Blackbirdan online journal of literature and the artsSpring 2012 v11n1
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from The Faulkes Chronicle
     Nothing feels better
     Than blood on blood.
          —Bruce Springsteen, “Highway Patrolman”

1. In Her Last Year of Life
                      our mother betrayed us by becoming pretty. We are a homely family. For generations we’ve been that way. A different idea of beauty evolved among us. Faulkeses looked for plain-faced and chubby mates. Our choices weren’t particularly conscious, they were just what our genes told us to do. Now and then a Faulkes boy would be attracted to a cheerleader or a Faulkes girl would get the hots for a pretty boy. Those relationships sometimes quickened, but they could not be sustained.

Our mother had the classic Faulkes features, the small, wide-spaced eyes, the negative cheekbones, the too-long chin and nose, the short forehead. When she went into chemo, chemo rearranged her face, thinned her down, installed into her repertoire of facial expressions a grimace that had every appearance of a starlet’s smile. In particular, our mother’s baldness made her look delicate and vulnerable. A slightly visible blue vein that throbbed along the side her head just above her ear made our father close his eyes to the sight of it. “It looks like a clever painter’s brushstroke,” he said. “Notice it, and you want to touch it.”

Indeed that was generally the case with our mother as she was dying. We wanted to be near her, wanted to be within touching distance of her, wanted to sit shoulder to shoulder with her, so that our arms might brush against her arms. And this was not merely the case with us Faulkeses. Townspeople and even strangers were drawn to her. People introduced themselves to her—we understood after awhile—just to be able to shake hands with her.

“This was bound to happen sometime,” said our mother’s oncologist. “Mostly chemo ravages people’s looks. In your mother’s case, the effect has been to beautify.” He glanced at us. “I plan to monitor her very carefully.” Then he looked back at her with a gaze a sculptor might bestow upon his recent masterpiece. This was in the oncology conference room with all of the immediate family present. It was a month after our first session with Doctor Lawson when he had stunned us by explaining that our mother’s tumor was located too near her heart to be operable. And this “monitor her very carefully” moment was when we first began to suspect that Doctor Lawson was smitten with our mother.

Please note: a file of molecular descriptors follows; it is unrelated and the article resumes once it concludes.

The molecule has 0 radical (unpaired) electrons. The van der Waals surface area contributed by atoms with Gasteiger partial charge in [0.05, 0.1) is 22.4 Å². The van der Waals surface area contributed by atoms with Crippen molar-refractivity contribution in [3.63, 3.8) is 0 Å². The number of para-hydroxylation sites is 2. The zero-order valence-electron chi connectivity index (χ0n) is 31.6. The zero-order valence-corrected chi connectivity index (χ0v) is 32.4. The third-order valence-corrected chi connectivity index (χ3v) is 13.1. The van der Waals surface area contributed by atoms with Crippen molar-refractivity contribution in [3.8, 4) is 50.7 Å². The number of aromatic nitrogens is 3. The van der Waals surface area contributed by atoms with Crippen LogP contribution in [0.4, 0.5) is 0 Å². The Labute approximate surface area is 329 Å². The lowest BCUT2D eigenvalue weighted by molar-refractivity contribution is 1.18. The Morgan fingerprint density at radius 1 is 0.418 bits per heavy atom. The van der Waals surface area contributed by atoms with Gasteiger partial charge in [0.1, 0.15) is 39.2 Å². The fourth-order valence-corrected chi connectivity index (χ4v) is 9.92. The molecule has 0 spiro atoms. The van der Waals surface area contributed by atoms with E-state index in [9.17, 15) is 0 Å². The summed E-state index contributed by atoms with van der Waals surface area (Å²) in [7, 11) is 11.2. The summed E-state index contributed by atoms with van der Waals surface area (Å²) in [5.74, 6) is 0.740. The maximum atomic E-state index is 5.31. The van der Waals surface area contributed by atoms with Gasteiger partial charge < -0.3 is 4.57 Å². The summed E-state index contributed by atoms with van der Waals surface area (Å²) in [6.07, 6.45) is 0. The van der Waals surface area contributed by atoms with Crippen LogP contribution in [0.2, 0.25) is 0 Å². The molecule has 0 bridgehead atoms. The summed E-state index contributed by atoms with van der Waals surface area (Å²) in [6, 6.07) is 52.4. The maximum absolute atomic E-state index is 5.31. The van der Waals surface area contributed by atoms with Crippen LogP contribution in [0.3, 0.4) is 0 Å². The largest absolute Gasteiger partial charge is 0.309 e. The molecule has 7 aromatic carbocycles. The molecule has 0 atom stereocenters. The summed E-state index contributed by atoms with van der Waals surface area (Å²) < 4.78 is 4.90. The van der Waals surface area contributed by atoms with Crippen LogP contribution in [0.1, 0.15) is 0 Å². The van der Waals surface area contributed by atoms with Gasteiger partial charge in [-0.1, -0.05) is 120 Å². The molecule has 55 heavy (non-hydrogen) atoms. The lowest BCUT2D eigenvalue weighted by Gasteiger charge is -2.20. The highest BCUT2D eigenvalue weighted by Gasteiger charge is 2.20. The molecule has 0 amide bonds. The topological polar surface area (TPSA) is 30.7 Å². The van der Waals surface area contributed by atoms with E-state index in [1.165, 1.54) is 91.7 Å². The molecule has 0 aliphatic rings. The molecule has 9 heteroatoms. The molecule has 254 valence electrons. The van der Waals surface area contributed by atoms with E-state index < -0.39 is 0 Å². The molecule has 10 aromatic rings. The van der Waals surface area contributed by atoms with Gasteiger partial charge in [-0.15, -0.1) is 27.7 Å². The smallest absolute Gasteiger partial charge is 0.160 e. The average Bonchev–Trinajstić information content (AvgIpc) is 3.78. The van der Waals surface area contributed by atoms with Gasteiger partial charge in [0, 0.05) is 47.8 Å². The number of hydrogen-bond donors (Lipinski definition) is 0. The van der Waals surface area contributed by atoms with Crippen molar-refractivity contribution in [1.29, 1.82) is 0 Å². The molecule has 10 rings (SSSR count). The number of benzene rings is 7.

The effect on her was not what we would have anticipated. Though she married into the family, our mother had had the Faulkes character before she even met our father. Faulkeses are first and foremost practical, unpretentious, and straightforward people. You won’t find a simpering Faulkes anywhere on the planet. We don’t flirt, we don’t small-talk, we don’t suck up, we don’t flatter, we don’t shoot the breeze. We have thrived because we are notably competent and dependable. A Faulkes makes an excellent plumber, a skilled commando, a steady airline pilot. But as our mother moved into her prettiness, she evidently thought it worth her while to enter the social fray and enjoy the lower order of human intercourse. After all, what did she have to lose? She actually batted her eyes at her oncologist when he took her pulse that afternoon in his conference room. Our Aunt Beatrice audibly inhaled and left the room when she saw our mother’s shameless act. “I didn’t know people actually did that thing with their eyes,” she said later that afternoon.